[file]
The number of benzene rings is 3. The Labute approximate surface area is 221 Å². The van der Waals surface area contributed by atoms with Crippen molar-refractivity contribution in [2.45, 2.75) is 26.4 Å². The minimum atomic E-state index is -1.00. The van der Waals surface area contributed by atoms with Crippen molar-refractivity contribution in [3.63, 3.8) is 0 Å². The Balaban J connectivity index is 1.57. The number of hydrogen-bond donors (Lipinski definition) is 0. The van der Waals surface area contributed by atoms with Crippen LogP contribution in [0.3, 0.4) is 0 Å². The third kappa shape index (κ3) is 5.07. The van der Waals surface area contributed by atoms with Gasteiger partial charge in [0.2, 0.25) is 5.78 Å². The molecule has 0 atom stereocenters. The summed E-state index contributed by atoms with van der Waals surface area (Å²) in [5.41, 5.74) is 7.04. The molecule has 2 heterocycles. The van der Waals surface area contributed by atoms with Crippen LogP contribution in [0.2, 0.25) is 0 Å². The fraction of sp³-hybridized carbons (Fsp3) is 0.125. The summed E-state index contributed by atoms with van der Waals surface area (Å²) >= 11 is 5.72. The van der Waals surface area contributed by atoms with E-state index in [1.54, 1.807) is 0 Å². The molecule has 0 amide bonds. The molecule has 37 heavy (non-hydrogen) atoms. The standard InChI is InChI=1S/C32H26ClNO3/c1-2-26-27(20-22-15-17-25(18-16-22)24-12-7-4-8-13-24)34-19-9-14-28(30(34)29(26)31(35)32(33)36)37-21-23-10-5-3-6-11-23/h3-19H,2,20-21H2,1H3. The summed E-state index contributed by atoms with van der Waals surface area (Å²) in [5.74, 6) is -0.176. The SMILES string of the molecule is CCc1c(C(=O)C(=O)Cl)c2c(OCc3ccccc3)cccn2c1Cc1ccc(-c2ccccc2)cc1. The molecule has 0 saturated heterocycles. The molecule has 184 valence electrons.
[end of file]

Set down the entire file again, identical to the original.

The number of benzene rings is 3. The Labute approximate surface area is 221 Å². The van der Waals surface area contributed by atoms with Crippen molar-refractivity contribution in [2.45, 2.75) is 26.4 Å². The minimum atomic E-state index is -1.00. The van der Waals surface area contributed by atoms with Crippen molar-refractivity contribution in [3.63, 3.8) is 0 Å². The Balaban J connectivity index is 1.57. The number of hydrogen-bond donors (Lipinski definition) is 0. The van der Waals surface area contributed by atoms with Crippen LogP contribution in [0.3, 0.4) is 0 Å². The third kappa shape index (κ3) is 5.07. The van der Waals surface area contributed by atoms with Gasteiger partial charge in [0.2, 0.25) is 5.78 Å². The molecule has 0 atom stereocenters. The summed E-state index contributed by atoms with van der Waals surface area (Å²) in [5.41, 5.74) is 7.04. The molecule has 2 heterocycles. The van der Waals surface area contributed by atoms with Crippen LogP contribution in [0.2, 0.25) is 0 Å². The fraction of sp³-hybridized carbons (Fsp3) is 0.125. The summed E-state index contributed by atoms with van der Waals surface area (Å²) >= 11 is 5.72. The van der Waals surface area contributed by atoms with E-state index in [1.54, 1.807) is 0 Å². The molecule has 0 amide bonds. The molecule has 37 heavy (non-hydrogen) atoms. The standard InChI is InChI=1S/C32H26ClNO3/c1-2-26-27(20-22-15-17-25(18-16-22)24-12-7-4-8-13-24)34-19-9-14-28(30(34)29(26)31(35)32(33)36)37-21-23-10-5-3-6-11-23/h3-19H,2,20-21H2,1H3. The summed E-state index contributed by atoms with van der Waals surface area (Å²) in [5.74, 6) is -0.176. The SMILES string of the molecule is CCc1c(C(=O)C(=O)Cl)c2c(OCc3ccccc3)cccn2c1Cc1ccc(-c2ccccc2)cc1. The molecule has 0 saturated heterocycles. The molecule has 184 valence electrons.